Social networking is built on the idea that there is a determinable structure to how people know each other, whether directly or indirectly. Notions such as "six degrees of separation" — that everyone on Earth is separated from everyone else by no more than six intermediate personal relationships — have popularized the idea that people can be (however unknowingly) connected through common associates.
This issue's theme includes three articles on research activities that have drawn on ideas from social networking to drive innovative designs. The focus stays close to our own intellectual home — the design, development, and study of social technologies at the level of individuals, groups, and organizations — although we refer to the broader issue of business, community, and societal impact in this short introduction.
Most contemporary lay discussion of social networking seems to center on online interactions via the Internet and focus on "hooking up" with others to get a job, get a date, or share stories with people who have, say, the same breed of dog. Yet, for decades researchers in the behavioral sciences have been systematically studying social networks of all kinds — "offline" interactions (face to face, letters, telephone, and so on) as well as online to determine how social networks are developed and maintained and how social-network connections affect our lives.
John Scott's introduction suggests that contemporary social network analysis (SNA) 1
draws on three lines of inquiry:
• Sociometric analysts in the US during the 1930s, whose work had roots in Gestalt psychology, aimed to investigate how feelings of well-being are related to the structure of people's social lives. This movement is most closely associated with Jacob Moreno, who devised the sociogram, a visual diagram of people's relationship networks in which individuals are represented as points and their connections to others as lines. Other major players in this research movement were Kurt Lewin, whose greatest legacy was his promotion of mathematical models of group relations, and Fritz Heider, who focused on people's perceptions about their relationships with others.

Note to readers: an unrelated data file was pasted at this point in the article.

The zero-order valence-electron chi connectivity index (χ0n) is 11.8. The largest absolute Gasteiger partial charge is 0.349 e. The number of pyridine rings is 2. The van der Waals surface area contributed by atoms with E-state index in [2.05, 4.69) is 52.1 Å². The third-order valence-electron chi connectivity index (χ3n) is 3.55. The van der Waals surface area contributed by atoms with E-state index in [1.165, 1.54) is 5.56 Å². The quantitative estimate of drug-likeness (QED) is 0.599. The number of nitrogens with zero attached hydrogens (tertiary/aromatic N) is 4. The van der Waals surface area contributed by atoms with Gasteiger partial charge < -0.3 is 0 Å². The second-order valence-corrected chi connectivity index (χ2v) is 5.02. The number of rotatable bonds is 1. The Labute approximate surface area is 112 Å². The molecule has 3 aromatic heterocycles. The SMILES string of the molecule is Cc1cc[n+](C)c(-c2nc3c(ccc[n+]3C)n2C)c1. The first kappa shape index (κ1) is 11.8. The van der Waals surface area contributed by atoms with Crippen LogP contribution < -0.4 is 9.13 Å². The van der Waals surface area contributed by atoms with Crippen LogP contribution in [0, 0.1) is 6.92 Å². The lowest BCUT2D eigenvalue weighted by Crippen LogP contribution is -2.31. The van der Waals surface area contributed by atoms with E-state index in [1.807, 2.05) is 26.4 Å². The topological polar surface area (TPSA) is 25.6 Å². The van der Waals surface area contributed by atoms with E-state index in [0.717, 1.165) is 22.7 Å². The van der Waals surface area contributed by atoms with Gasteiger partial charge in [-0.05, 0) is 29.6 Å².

• Also in the 1930s, Harvard University researchers began focusing on cliques in social groups to identify cohesive subgroups (such as work, church, family, associations, and clubs) within social systems. This group was influenced by anthropologist Alfred Radcliffe-Brown, whose work focused on factory and community life in the US.
• A group of anthropologists in Manchester, England, also drew on the work of Radcliffe-Brown in the 1950s. John Barnes, a member of this group, is attributed with having coined the specific term "social networks" in 1954. His work with Elizabeth Bott drew on the sociometric approach, but focused on people's informal social relationships rather than those associated with institutions and associations. In addition, their work focused on conflict and change in these networks. Clyde Mitchell extended the traditional sociometric approach with insights from the mathematics of graph theory to better deal with observations that were gathered.
Influenced by these investigations, Harvard researchers led by Harrison White further explored the mathematical basis of social structure in the 1960s and '70s. They drew together algebraic models of groups using set theory and multidimensional scaling to establish concepts such as the strength and distance of connections. The general approach gained legitimacy and popularity with the publications of Mark Granovetter's analyses of how information from informal social contacts was used in job seeking in a US community. 2 , 3
These works laid the foundation for the methods of study and analysis used in SNA today.
SNA data is essentially relational rather than attribute-based (that is, concerned with relationships between things versus the attributes of individual entities). Thus, the unit of analysis isn't the individual, but structures (networks) that consist of at least two social entities (usually more) and the links among them. Examples of the data gathered include kinship relations (for example, brother of), social roles (boss of, friend of, and so on), actions (such as has dinner with, dance with, or fights with), affective (loves, hates, and so on), material exchanges (such as business transactions) and common behaviors (for example, wears the same jeans or goes to the same tattoo parlor).
is a sociogram depicting the structure of relations between entities A through G, the "nodes" in a simple network. In the figure, the circles are nodes and the lines between them are links (also called arcs, edges, or ties). Entity A is connected to two subgroups and one singleton, G. One subgroup is made up of entities B, C, and D, and the other comprises entities E and F. The arrows depict whether the flows are uni- or bidirectional:
• A is connected to — say, sends email to — B, C, E, F, and G.
• A receives email from B, C, F, and G.
• E and F send email to each other.
• B,C, and D all send and receive email from each other.
• A doesn't receive email from E.
Figure 1. Elements of a social network, illustrated in a simple sociogram. The nodes in this network are represented as circles, and the links or connections between them are the arrowed lines. Between the nodes are one unidirectional and eight bidirectional links. A is at the centre of two subgroups of linked nodes consisting of B, C, and D, and E and F, respectively. A also has a connection to G. A connects to E, but E doesn't connect to A.
We could characterize A as spanning the boundary between the two subgroups, thus serving as a potential connection source between individuals in each. Figure 2
shows the connectivity matrix visualized in Figure 1